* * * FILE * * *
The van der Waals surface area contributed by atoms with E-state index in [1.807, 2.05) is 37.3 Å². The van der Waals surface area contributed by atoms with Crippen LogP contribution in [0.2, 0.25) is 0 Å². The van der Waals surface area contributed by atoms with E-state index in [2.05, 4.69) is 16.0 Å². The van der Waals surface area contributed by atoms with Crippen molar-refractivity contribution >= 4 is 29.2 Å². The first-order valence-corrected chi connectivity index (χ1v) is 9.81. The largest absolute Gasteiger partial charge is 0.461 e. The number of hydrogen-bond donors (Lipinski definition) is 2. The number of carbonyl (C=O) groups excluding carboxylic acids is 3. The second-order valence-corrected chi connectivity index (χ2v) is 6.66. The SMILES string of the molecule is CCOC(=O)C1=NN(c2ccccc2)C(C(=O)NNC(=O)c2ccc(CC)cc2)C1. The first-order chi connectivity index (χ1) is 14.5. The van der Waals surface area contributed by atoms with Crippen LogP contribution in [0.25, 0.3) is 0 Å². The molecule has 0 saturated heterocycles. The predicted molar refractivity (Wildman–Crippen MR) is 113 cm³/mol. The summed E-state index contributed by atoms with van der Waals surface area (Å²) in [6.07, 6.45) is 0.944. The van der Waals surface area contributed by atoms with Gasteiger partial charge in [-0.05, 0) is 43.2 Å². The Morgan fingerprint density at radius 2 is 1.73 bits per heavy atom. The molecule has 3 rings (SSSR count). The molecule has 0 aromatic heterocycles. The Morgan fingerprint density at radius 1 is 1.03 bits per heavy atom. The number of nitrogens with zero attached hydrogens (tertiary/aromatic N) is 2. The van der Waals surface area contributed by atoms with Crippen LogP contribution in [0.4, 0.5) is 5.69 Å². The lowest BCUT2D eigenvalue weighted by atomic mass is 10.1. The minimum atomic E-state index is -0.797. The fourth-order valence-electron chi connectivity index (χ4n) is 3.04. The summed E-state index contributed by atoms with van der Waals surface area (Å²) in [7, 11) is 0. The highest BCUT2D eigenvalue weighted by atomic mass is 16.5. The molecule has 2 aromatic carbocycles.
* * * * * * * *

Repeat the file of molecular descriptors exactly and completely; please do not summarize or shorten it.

The van der Waals surface area contributed by atoms with E-state index in [1.807, 2.05) is 37.3 Å². The van der Waals surface area contributed by atoms with Crippen LogP contribution in [0.2, 0.25) is 0 Å². The van der Waals surface area contributed by atoms with E-state index in [2.05, 4.69) is 16.0 Å². The van der Waals surface area contributed by atoms with Crippen molar-refractivity contribution >= 4 is 29.2 Å². The first-order valence-corrected chi connectivity index (χ1v) is 9.81. The largest absolute Gasteiger partial charge is 0.461 e. The number of hydrogen-bond donors (Lipinski definition) is 2. The number of carbonyl (C=O) groups excluding carboxylic acids is 3. The second-order valence-corrected chi connectivity index (χ2v) is 6.66. The SMILES string of the molecule is CCOC(=O)C1=NN(c2ccccc2)C(C(=O)NNC(=O)c2ccc(CC)cc2)C1. The first-order chi connectivity index (χ1) is 14.5. The van der Waals surface area contributed by atoms with Crippen LogP contribution in [0.25, 0.3) is 0 Å². The molecule has 0 saturated heterocycles. The predicted molar refractivity (Wildman–Crippen MR) is 113 cm³/mol. The summed E-state index contributed by atoms with van der Waals surface area (Å²) in [6.07, 6.45) is 0.944. The van der Waals surface area contributed by atoms with Gasteiger partial charge in [-0.05, 0) is 43.2 Å². The Morgan fingerprint density at radius 2 is 1.73 bits per heavy atom. The molecule has 3 rings (SSSR count). The molecule has 0 aromatic heterocycles. The Morgan fingerprint density at radius 1 is 1.03 bits per heavy atom. The number of nitrogens with zero attached hydrogens (tertiary/aromatic N) is 2. The van der Waals surface area contributed by atoms with Crippen LogP contribution in [0.4, 0.5) is 5.69 Å². The lowest BCUT2D eigenvalue weighted by atomic mass is 10.1. The minimum atomic E-state index is -0.797. The fourth-order valence-electron chi connectivity index (χ4n) is 3.04. The summed E-state index contributed by atoms with van der Waals surface area (Å²) in [7, 11) is 0. The highest BCUT2D eigenvalue weighted by atomic mass is 16.5. The molecule has 2 aromatic carbocycles.